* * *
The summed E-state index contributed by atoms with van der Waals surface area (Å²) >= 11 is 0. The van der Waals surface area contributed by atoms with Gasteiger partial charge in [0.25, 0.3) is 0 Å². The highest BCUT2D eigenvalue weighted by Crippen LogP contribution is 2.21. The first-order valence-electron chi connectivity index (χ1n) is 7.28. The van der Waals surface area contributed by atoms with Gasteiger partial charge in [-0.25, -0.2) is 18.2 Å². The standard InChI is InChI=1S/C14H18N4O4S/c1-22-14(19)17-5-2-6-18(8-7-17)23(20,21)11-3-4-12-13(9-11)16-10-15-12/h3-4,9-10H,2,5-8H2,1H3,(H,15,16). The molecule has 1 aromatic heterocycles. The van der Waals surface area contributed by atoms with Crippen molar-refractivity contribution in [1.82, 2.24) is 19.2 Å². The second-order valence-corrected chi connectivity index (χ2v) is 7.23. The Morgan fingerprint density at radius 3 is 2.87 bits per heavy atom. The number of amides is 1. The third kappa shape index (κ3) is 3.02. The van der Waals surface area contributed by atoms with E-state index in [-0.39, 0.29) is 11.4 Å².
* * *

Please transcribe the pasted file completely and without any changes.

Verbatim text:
The summed E-state index contributed by atoms with van der Waals surface area (Å²) >= 11 is 0. The van der Waals surface area contributed by atoms with Gasteiger partial charge in [0.25, 0.3) is 0 Å². The highest BCUT2D eigenvalue weighted by Crippen LogP contribution is 2.21. The first-order valence-electron chi connectivity index (χ1n) is 7.28. The van der Waals surface area contributed by atoms with Gasteiger partial charge in [-0.25, -0.2) is 18.2 Å². The standard InChI is InChI=1S/C14H18N4O4S/c1-22-14(19)17-5-2-6-18(8-7-17)23(20,21)11-3-4-12-13(9-11)16-10-15-12/h3-4,9-10H,2,5-8H2,1H3,(H,15,16). The molecule has 1 aromatic heterocycles. The van der Waals surface area contributed by atoms with Crippen molar-refractivity contribution in [1.82, 2.24) is 19.2 Å². The second-order valence-corrected chi connectivity index (χ2v) is 7.23. The Morgan fingerprint density at radius 3 is 2.87 bits per heavy atom. The number of amides is 1. The third kappa shape index (κ3) is 3.02. The van der Waals surface area contributed by atoms with E-state index in [-0.39, 0.29) is 11.4 Å².